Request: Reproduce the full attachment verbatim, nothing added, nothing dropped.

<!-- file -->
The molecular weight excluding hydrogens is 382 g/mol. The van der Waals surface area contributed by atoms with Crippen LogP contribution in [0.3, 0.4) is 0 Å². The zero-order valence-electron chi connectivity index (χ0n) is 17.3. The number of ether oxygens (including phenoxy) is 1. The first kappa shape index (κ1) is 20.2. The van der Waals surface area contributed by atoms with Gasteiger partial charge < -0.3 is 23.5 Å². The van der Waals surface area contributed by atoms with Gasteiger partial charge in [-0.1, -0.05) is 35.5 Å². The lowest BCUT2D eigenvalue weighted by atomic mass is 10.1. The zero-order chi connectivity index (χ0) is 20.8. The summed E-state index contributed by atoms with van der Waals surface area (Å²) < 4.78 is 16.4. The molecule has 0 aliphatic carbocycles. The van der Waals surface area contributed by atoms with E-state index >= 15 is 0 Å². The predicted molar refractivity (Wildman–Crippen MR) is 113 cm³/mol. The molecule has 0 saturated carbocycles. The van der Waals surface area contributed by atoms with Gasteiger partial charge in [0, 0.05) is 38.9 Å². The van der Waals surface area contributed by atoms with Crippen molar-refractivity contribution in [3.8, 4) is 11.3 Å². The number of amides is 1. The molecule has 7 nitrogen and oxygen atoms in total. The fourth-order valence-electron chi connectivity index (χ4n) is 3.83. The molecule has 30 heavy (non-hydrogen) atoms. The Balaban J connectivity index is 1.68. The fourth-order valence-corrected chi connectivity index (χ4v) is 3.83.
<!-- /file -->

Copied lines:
The molecular weight excluding hydrogens is 382 g/mol. The van der Waals surface area contributed by atoms with Crippen LogP contribution in [0.3, 0.4) is 0 Å². The zero-order valence-electron chi connectivity index (χ0n) is 17.3. The number of ether oxygens (including phenoxy) is 1. The first kappa shape index (κ1) is 20.2. The van der Waals surface area contributed by atoms with Gasteiger partial charge < -0.3 is 23.5 Å². The van der Waals surface area contributed by atoms with Gasteiger partial charge in [-0.1, -0.05) is 35.5 Å². The lowest BCUT2D eigenvalue weighted by atomic mass is 10.1. The zero-order chi connectivity index (χ0) is 20.8. The summed E-state index contributed by atoms with van der Waals surface area (Å²) < 4.78 is 16.4. The molecule has 0 aliphatic carbocycles. The van der Waals surface area contributed by atoms with E-state index >= 15 is 0 Å². The predicted molar refractivity (Wildman–Crippen MR) is 113 cm³/mol. The molecule has 0 saturated carbocycles. The van der Waals surface area contributed by atoms with Gasteiger partial charge in [0, 0.05) is 38.9 Å². The van der Waals surface area contributed by atoms with Crippen molar-refractivity contribution in [3.8, 4) is 11.3 Å². The number of amides is 1. The molecule has 7 nitrogen and oxygen atoms in total. The fourth-order valence-electron chi connectivity index (χ4n) is 3.83. The molecule has 30 heavy (non-hydrogen) atoms. The Balaban J connectivity index is 1.68. The fourth-order valence-corrected chi connectivity index (χ4v) is 3.83.